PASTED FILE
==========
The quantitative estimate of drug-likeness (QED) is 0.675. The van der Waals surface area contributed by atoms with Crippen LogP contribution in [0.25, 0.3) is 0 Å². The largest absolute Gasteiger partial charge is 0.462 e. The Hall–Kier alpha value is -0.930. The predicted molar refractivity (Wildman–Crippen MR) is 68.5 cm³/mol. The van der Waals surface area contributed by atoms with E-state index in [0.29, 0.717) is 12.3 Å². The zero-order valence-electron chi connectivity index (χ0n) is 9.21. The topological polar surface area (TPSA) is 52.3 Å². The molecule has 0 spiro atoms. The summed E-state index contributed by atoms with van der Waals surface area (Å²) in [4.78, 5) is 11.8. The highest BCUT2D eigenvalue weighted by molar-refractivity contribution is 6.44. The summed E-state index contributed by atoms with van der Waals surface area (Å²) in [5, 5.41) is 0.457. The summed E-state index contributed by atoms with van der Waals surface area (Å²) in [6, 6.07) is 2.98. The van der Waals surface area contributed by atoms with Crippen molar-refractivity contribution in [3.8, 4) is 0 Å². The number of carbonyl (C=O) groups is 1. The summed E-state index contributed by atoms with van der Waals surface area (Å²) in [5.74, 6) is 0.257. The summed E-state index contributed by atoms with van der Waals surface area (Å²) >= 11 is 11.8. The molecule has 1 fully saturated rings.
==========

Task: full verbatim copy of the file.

The quantitative estimate of drug-likeness (QED) is 0.675. The van der Waals surface area contributed by atoms with Crippen LogP contribution in [0.25, 0.3) is 0 Å². The largest absolute Gasteiger partial charge is 0.462 e. The Hall–Kier alpha value is -0.930. The predicted molar refractivity (Wildman–Crippen MR) is 68.5 cm³/mol. The van der Waals surface area contributed by atoms with E-state index in [0.29, 0.717) is 12.3 Å². The zero-order valence-electron chi connectivity index (χ0n) is 9.21. The topological polar surface area (TPSA) is 52.3 Å². The molecule has 0 spiro atoms. The summed E-state index contributed by atoms with van der Waals surface area (Å²) in [4.78, 5) is 11.8. The highest BCUT2D eigenvalue weighted by molar-refractivity contribution is 6.44. The summed E-state index contributed by atoms with van der Waals surface area (Å²) in [5, 5.41) is 0.457. The summed E-state index contributed by atoms with van der Waals surface area (Å²) in [6, 6.07) is 2.98. The van der Waals surface area contributed by atoms with Crippen molar-refractivity contribution in [3.8, 4) is 0 Å². The number of carbonyl (C=O) groups is 1. The summed E-state index contributed by atoms with van der Waals surface area (Å²) in [5.74, 6) is 0.257. The summed E-state index contributed by atoms with van der Waals surface area (Å²) >= 11 is 11.8. The molecule has 1 fully saturated rings.